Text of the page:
Addenda

2 Mar

Learning to live within a hierarchy of goods

Category: Sound Thinking
By: Ken Myers
Published: 03/02/16

Richard M. Weaver on the ends of education

“It has been said countless times in this country that democracy cannot exist without education. The truth concealed in this observation is that only education can be depended on to bring men to see the hierarchy of values. That is another way of saying what has also been affirmed before, that democracy cannot exist without aristocracy. This aristocracy is a leadership which, if it is to endure, must be constantly recruited from democracy; hence it is equally true that aristocracy cannot exist without democracy. But what we have failed to provide against is the corruption of the system of recruitment by equalitarian dogma and the allurements of materialism. There is no difficulty in securing enough agreement for action on the point that education should serve the needs of the people. But all hinges on the interpretation of needs; if the primary need of man is to perfect his spiritual being and prepare for immortality, then education of the mind and the passions will take precedence over all else. The growth of materialism, however, has made this a consideration remote and even incomprehensible to the majority. Those who maintain that education should prepare one for living successfully in the world have won a practically complete victory. Now if it were possible to arrive at a sufficiently philosophical conception of success, there would still remain room for idealistic goals, and attempts have been made to do something like it by defining in philosophical language what constitutes a free man. Yet the prevailing conception is that education must be such as will enable one to acquire wealth to live on the plane of the bourgeoisie. That kind of education does not develop the aristocratic values. It neither encourages reflection nor inspires a reverence for the good.

“In other words, it is precisely because we have lost our grasp of the nature of knowledge that we have nothing to educate with for the salvation of our order. Americans certainly cannot be reproached for failing to invest adequately in the hope that education would prove a redemption. They have built numberless high schools, lavish in equipment, only to see them, under the prevailing scheme of values, turned into social centers and institutions for improving the personality, where teachers, living in fear of constituents, dare not enforce scholarship. They have built colleges on an equal scale, only to see them turned into playgrounds for grown-up children or centers of vocationalism and professionalism. Finally, they have seen pragmatists, as if in peculiar spite against the very idea of hierarchy, endeavoring to turn classes into democratic forums, where the teacher is only a moderator, and no one offends by presuming to speak with superior knowledge.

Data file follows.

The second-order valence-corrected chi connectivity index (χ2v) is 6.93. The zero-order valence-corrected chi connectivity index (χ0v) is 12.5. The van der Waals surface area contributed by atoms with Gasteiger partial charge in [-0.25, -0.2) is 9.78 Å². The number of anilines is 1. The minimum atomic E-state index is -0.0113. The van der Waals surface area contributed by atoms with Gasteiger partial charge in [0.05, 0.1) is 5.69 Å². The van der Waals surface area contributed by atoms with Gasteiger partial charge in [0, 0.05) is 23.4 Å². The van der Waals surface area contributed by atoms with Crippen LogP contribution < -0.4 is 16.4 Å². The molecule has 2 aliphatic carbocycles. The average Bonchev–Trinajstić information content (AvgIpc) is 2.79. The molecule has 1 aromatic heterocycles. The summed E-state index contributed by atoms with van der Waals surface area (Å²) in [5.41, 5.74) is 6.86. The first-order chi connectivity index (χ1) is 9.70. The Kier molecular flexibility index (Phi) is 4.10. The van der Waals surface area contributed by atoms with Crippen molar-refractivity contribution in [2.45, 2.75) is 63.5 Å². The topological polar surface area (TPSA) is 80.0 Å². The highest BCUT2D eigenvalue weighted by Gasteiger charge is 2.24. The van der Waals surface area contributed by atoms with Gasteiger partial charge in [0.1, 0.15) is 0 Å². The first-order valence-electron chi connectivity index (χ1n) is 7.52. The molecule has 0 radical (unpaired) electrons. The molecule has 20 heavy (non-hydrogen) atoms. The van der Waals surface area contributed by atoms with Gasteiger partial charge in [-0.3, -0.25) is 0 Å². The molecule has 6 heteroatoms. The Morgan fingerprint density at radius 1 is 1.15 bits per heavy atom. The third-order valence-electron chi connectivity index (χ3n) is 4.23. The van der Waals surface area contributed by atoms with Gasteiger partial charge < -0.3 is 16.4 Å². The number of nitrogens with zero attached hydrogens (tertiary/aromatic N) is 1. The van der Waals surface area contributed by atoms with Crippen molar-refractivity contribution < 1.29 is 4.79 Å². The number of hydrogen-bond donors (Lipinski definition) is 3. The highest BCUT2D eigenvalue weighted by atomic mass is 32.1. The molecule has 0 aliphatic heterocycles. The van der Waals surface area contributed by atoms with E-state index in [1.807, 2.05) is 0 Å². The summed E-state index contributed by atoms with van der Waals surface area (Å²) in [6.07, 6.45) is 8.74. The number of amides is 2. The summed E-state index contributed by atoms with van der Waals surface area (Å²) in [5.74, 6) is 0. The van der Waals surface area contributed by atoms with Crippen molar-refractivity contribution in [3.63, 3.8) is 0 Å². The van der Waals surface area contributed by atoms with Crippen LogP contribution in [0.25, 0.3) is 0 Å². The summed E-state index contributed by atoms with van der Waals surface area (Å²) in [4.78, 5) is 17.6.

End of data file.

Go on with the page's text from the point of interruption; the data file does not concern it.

“The formula of popular education has failed democracy because democracy has rebelled at the thought of sacrifice, the sacrifice of time and material goods without which there is no training in intellectual discipline. The spoiled-child psychology, of which I shall say something later, has sought a royal road to learning. In this way, when even its institutions of learning serve primarily the ends of gross animal existence, its last recourse to order is destroyed by appetite.

“Every attempt to find a way out of these dilemmas points to a single necessity; some source of authority must be found. The only source of authority whose title is unimpeachable at all times is knowledge. But superiority in knowledge carries prerogative, which implies, of course, distinction and hierarchy. We have seen, too, that the possibility of liberty and the hope of personal improvement rest upon these, for liberty must always work in the name of right reason, which is itself a conception of the scheme of things.”

—from Richard M. Weaver, Ideas Have Consequences (University of Chicago Press, 1948)

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2 Mar

A deeply disordered love

Category: Sound Thinking
By: Ken Myers
Published: 03/02/16

John Lukacs on the differences between patriotism and nationalism

“Hitler . . .  more than once cited his sentence from Mein Kampf recalling his youth: ‘I was a nationalist; but I was not a patriot.’ . . .

“Nationalism, rather than patriotism. . . . We have examples of that even among the extremist groups in the United States, too, with their hatred of government — that is, of the state. We have seen that while true patriotism is defensive, nationalism is aggressive; patriotism is the love of a particular land, with its particular traditions; nationalism is the love of something less tangible, of the myth of a ‘people,’ justifying everything, a political and ideological substitute for religion; both modern and populist. . . . [N]ationalism and patriotism often overlap within the minds and hearts of many people. Yet we must be aware of their differences — because of the phenomenon of populism which, unlike old-fashioned patriotism, is inseparable from the myth of a people. Populism is folkish, patriotism is not. One can be a patriot and cosmopolitan (certainly culturally so). But a populist is inevitably a nationalist of sorts. Patriotism is less racist than is populism. A patriot will not exclude a person of another nationality from a community where they have lived side-by-side and whom he has known for many years; but a populist will always be suspicious of someone who does not seem to belong to his tribe. . . .